Ryan Hauck doesn’t get too comfortable these days.
In fact, it’s been that way for years.
BY BRYAN GALLEGOS
Hauck knows he can be called out at any time. You see, Hauck is a volunteer firefighter.
He knows his world can be turned upside down at any moment. And it has.
“We’ve been called out at all hours and all kinds of weather conditions,” said the veteran firefighter.
Hauck is the chief of the West Dunn Fire Protection District, a position he was elected to in December. The district includes the fire halls in Killdeer and Dunn County, the tankers, tracks and emergency vehicles and 35 volunteer firefighters.
And despite the volatile, unpredictable and dangerous nature of the business, Hauck enjoys what he does – serving the community and helping people.
“I do it because I know somebody is going to need help,” Hauck said. “We see people at their worst times. It’s our job to make sure they are taken care of.”
But it comes at a price. The volunteers miss quiet family time, birthday parties, ball games, outings with friends, concerts or other general free-time activities because they have been called out on an emergency.
Hauck knows all about that. The 32-year-old chief is married and has two children. They were in the middle of a birthday celebration when he got a call of a fire. He hugged his daughters, gave his wife a kiss and was off.
Whether it’s responding to a house fire in Dunn Center, a blaze at a disposal site near Killdeer, or an accident near Manning, the volunteers put their own safety on the line. They must be strong, physically, and – more importantly in some cases – mentally.
“When that tone goes off, you have to have a positive attitude. You have to keep your head on straight,” Hauck said.
The volunteers go into each call out with a fresh perspective because each case is unique. No fire is the same. No accident is cliché. And the victims can be anybody – strangers, or even friends and family.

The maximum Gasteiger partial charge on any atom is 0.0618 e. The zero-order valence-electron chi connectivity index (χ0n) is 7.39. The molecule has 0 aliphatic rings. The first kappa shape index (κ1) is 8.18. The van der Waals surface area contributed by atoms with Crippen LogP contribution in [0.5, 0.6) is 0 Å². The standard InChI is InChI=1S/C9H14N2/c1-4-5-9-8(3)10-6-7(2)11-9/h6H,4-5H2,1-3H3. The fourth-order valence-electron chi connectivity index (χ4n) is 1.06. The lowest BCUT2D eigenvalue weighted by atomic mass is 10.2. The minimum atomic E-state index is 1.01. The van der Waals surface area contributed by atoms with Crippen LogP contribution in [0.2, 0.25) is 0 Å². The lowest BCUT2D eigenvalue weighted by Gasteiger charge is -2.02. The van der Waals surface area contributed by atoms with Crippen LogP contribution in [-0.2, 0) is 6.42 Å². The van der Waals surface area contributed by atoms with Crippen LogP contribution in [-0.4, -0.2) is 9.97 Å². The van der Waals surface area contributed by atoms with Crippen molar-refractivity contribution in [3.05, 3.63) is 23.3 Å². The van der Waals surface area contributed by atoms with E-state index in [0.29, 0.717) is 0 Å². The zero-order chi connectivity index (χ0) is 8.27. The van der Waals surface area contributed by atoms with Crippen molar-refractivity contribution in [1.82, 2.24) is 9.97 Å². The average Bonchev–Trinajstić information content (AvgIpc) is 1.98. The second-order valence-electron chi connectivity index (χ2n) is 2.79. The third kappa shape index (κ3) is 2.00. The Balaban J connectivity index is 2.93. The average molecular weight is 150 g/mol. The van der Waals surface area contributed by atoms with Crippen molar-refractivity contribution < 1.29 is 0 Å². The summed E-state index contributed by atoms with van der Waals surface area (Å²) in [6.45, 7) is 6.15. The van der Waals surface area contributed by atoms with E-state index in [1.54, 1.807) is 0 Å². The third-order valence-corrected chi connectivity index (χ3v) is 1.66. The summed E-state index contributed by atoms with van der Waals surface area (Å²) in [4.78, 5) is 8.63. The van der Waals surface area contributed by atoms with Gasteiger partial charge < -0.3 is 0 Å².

Early in his career, Hauck responded to a call that still haunts him.
His cousin had just moved to the area with his wife and two children. They were returning the U-Haul truck to Dickinson.
The department got a call about an auto accident involving a U-Haul vehicle. His thoughts immediately went to his cousin, but Hauck forced those thoughts out of his mind because he had to focus on his duty.
But when he arrived on the scene, Hauck knew it was his cousin. He fought back the excruciating emotional surge and did his job.
Before continuing with the story, Hauck looked away for a second. His lip quivered before saying his cousin didn’t make it.
“You have to remember, you’re there to respond and to take care of them (victims),” Hauck said, his voice wavering a bit.
Hauck grew up in Dunn County and graduated from Killdeer High School 2003. He went to North Dakota State University but returned home during the summer and worked for the county, driving a tanker watering the roads. Sometimes he would help the fire department on call outs.
He was asked to join at that time, but declined because he would be leaving back to college.
However, moved back to Dunn County for good in 2007 and took over his grandparents’ ranching operation southeast of Dunn Center.
He applied for and was accepted as a member of the fire protection district out of the Dunn Center Hall. He also volunteered with Killdeer Area Ambulance Service.
In 2016, Hauck was elected assistant fire chief and was in charge of the Dunn Center Hall. He was then asked to run for fire district’s top spot last year and was elected.
As fire chief, he has to look at things with a wide-angle-lens mentality. He has to make sure everybody can respond safely to the incident and returns home safely and that they have the necessary resources available for the situation. He needs to be sure they are adequately trained in the most updated techniques available.
“I guess I like the pressure,” he chuckled. “Maybe it’s the little kid in me. I get to drive that big red truck.”
But he is not a one-man show by any means. He’s quick to point out that he works with a lot of talented and caring people. Tyler Pittsley is the First Assistant Chief and is in charge of the Killdeer Fire Hall and Shaun Lambert is the Second Assistant Chief and is in charge of the Dunn Center Hall.
And the roster is made up of 35 individuals between the two halls who are willing to drop whatever they are doing in a seconds notice to help people.
“Because that’s what needs to be done,” Hauck said.